Source : New York Times, o1/06/2011
By NASSER ARRABYEE and J. DAVID GOODMAN
SANA, Yemen — Yemen tipped closer to all out civil war on Wednesday as government troops and opposition tribesmen battled to control key positions in the capital and foreign diplomats boarded planes to flee.
The violence this week in the capital, Sana, and in several cities around the country — including the use of heavy artillery and, in the south, aerial bombing runs by government warplanes — reached levels comparable to times in Yemen’s history when it has been torn apart by internal conflict.
With no immediate renewal of mediation efforts, Yemen’s security forces have moved with force to contain multiple groups of opponents — including not only tribal fighters, but also militant Islamists and nonviolent antigovernment protesters — that have distinct and sometimes conflicting agendas.
Around the heavily fortified headquarters of Yemen’s state-run television in Sana, government forces fired shells at tribal fighters loyal to the family of Hamid al-Ahmar, the strongest tribal rival of President Ali Abdullah Saleh, who clings to power in the face of months of protests and days of mounting chaos.
Fierce battles between Ahmar tribesmen and government forces began early last week after Mr. Saleh refused for a third time to follow through on a promise to sign an agreement — the result of weeks of mediation efforts by the six-nation Gulf Cooperation Council — that would lead to his resignation.
On Wednesday, Kuwait, a Gulf council member, recalled its diplomats from the country’s embassy in Sana because of the “deteriorated security situation in Yemen,” Kuwait’s state-run KUNA news agency reported.
A day earlier, Italy said it had temporarily shut its embassy and withdrawn its staff.
The United States Embassy remains open, but last week advised all American civilians to leave the country.
Violence flared again overnight in the Hasaba neighborhood of Sana, the scene of the most intense fighting between Ahmar forces and government troops, who renewed their pitched clashes after a brief cease-fire broke down late Monday.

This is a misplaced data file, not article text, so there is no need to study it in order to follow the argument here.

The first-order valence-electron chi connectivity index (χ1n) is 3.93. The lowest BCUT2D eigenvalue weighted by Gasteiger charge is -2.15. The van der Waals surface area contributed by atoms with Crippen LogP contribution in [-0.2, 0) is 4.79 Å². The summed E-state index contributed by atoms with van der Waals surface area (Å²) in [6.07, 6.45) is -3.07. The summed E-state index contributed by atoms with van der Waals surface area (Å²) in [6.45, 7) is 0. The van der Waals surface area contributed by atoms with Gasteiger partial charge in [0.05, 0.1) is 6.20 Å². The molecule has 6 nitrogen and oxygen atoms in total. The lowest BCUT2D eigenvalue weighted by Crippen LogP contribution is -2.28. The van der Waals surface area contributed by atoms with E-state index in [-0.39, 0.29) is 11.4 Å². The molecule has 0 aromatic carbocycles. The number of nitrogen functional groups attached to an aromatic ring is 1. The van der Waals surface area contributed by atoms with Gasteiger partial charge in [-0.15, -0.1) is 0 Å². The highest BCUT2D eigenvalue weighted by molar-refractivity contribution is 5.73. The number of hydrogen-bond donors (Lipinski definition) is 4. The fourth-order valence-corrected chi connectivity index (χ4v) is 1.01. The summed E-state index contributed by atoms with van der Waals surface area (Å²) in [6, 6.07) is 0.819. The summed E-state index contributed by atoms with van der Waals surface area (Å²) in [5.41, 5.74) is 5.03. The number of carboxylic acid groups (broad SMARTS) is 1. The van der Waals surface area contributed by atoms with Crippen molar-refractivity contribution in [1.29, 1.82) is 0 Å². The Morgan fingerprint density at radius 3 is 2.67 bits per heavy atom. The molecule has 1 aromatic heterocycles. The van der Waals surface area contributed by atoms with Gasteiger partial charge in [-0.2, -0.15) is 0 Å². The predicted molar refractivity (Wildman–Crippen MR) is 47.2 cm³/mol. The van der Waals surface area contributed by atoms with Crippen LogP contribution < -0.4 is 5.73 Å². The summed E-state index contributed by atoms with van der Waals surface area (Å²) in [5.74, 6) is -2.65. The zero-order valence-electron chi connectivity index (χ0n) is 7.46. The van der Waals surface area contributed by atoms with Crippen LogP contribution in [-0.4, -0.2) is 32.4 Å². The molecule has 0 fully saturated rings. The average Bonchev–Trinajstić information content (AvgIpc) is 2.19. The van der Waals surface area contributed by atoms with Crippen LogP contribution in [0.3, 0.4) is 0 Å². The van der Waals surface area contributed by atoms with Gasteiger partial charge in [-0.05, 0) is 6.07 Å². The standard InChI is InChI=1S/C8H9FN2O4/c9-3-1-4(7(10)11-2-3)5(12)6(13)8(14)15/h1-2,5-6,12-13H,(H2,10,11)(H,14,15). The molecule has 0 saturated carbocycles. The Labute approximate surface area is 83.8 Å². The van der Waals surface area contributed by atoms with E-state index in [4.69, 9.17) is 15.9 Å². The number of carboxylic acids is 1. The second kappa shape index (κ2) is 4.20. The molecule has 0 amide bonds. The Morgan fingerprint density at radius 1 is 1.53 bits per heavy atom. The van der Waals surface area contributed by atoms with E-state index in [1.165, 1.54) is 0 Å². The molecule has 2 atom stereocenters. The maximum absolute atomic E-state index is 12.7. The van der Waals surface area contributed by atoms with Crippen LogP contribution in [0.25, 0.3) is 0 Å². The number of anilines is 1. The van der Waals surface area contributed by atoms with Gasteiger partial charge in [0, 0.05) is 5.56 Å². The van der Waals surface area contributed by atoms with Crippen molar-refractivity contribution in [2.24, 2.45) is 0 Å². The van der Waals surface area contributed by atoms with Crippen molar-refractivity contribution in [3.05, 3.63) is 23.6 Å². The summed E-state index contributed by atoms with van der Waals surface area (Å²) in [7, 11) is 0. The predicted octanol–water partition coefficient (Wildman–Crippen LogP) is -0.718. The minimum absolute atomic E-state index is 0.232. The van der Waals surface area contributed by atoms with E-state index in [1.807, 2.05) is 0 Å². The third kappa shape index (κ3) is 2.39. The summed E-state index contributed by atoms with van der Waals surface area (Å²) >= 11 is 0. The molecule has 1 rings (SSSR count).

Tribesmen controlled large portions of the neighborhood on Wednesday, including many of the ministries and other government buildings there, though the government disputed claims that the Interior Ministry had been overrun.
Heavy casualties were reported in the capital, with estimates ranging as high as 41 from both government forces and Ahmar tribesmen. A spokesman for the Ahmar family put the tribal casualties at 10 dead and 31 wounded.
The government was “randomly” shelling the Hasaba area “from military camps at the mountains around the capital,” the spokesman, Abdul Qawi al-Qaisi, said.
The violence has driven many protesters to leave the continuous demonstration in the capital, which is protected by Maj. Gen. Ali Mohsin al-Ahmar, the country’s most powerful military leader, who defected to the opposition in March.
While thousands are still camping out in nonviolent opposition to Mr. Saleh, others have decided to join the fight.
“For me and many others like me here in the square, we are convinced that peaceful means would not work since they did not work over the last four months,” said Ahmed Obadi, a young protester and teacher.
Late on Tuesday a missile struck the headquarters of General Ahmar, who has so far remained on the sidelines during the recent violence (he is not in the immediate family of Hamid al-Ahmar).
The Defense Ministry denied firing the missile, and the general issued a statement confirming an attack by “land-to-land” missile without speculating on who might have fired it.
The missile attack came as state-run media reported that some of the general’s troops stormed the general prosecutor’s office, three miles west of Hasaba, looting documents.
State media said that the troops had been joined by militants from Al Eman University, which has ties to Islamic radicals.
South of the capital, the city of Taiz remained in a state of lockdown Wednesday with security forces and Republican Guards moving swiftly to disperse even the smallest gatherings in the streets, residents said.
The city had been the site of Yemen’s largest antigovernment sit-in until a deadly crackdown early this week by government forces and plainclothes gunmen cleared protesters from the square they had occupied since February.
The United Nations High Commissioner for Human Rights said it had received reports that as many as 50 people died.
Traffic returned to the square on Wednesday. The owner of nearby gas station said it was the first time in months he was able to sell gas.
In the southern coastal city of Zinjibar, bodies lay in the streets, witness said, as Yemeni troops fought with Islamic militants who took control over the weekend.
Nasser Arrabyee reported from Sana, and J. David Goodman from New York. Khaled Hammadi